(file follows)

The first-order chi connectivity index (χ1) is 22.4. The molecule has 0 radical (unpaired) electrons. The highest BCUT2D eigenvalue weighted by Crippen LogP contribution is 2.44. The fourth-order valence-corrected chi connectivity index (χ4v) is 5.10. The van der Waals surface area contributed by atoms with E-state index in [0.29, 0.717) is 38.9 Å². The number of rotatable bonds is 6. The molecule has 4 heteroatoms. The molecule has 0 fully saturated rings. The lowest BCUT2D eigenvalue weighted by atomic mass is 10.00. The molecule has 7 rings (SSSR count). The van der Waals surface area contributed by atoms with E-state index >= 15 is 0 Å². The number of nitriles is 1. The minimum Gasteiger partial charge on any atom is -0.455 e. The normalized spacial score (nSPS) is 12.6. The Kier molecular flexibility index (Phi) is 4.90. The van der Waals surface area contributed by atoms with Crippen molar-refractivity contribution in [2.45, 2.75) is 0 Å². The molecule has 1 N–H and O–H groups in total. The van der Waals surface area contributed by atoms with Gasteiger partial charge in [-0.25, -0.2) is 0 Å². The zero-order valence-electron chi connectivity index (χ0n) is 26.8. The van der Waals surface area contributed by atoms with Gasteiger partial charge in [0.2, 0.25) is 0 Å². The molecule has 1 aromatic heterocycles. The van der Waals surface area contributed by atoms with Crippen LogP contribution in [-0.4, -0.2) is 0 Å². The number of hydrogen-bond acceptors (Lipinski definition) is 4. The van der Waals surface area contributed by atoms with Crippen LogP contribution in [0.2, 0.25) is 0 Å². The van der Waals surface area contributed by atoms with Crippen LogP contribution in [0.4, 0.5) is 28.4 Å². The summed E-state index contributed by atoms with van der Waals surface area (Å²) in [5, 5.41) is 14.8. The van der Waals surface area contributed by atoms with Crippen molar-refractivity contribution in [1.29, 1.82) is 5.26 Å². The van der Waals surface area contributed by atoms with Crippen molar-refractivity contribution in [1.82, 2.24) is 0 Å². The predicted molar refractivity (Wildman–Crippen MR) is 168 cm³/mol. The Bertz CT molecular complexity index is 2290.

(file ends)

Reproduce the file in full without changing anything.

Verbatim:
The first-order chi connectivity index (χ1) is 22.4. The molecule has 0 radical (unpaired) electrons. The highest BCUT2D eigenvalue weighted by Crippen LogP contribution is 2.44. The fourth-order valence-corrected chi connectivity index (χ4v) is 5.10. The van der Waals surface area contributed by atoms with E-state index in [0.29, 0.717) is 38.9 Å². The number of rotatable bonds is 6. The molecule has 4 heteroatoms. The molecule has 0 fully saturated rings. The lowest BCUT2D eigenvalue weighted by atomic mass is 10.00. The molecule has 7 rings (SSSR count). The van der Waals surface area contributed by atoms with E-state index >= 15 is 0 Å². The number of nitriles is 1. The minimum Gasteiger partial charge on any atom is -0.455 e. The normalized spacial score (nSPS) is 12.6. The Kier molecular flexibility index (Phi) is 4.90. The van der Waals surface area contributed by atoms with Crippen molar-refractivity contribution in [2.45, 2.75) is 0 Å². The molecule has 1 N–H and O–H groups in total. The van der Waals surface area contributed by atoms with Gasteiger partial charge in [-0.25, -0.2) is 0 Å². The zero-order valence-electron chi connectivity index (χ0n) is 26.8. The van der Waals surface area contributed by atoms with Gasteiger partial charge in [0.2, 0.25) is 0 Å². The molecule has 1 aromatic heterocycles. The van der Waals surface area contributed by atoms with Crippen LogP contribution in [-0.4, -0.2) is 0 Å². The number of hydrogen-bond acceptors (Lipinski definition) is 4. The van der Waals surface area contributed by atoms with Crippen LogP contribution in [0.2, 0.25) is 0 Å². The van der Waals surface area contributed by atoms with Crippen LogP contribution in [0.4, 0.5) is 28.4 Å². The summed E-state index contributed by atoms with van der Waals surface area (Å²) in [5, 5.41) is 14.8. The van der Waals surface area contributed by atoms with Crippen molar-refractivity contribution in [1.29, 1.82) is 5.26 Å². The van der Waals surface area contributed by atoms with Crippen molar-refractivity contribution in [1.82, 2.24) is 0 Å². The predicted molar refractivity (Wildman–Crippen MR) is 168 cm³/mol. The Bertz CT molecular complexity index is 2290.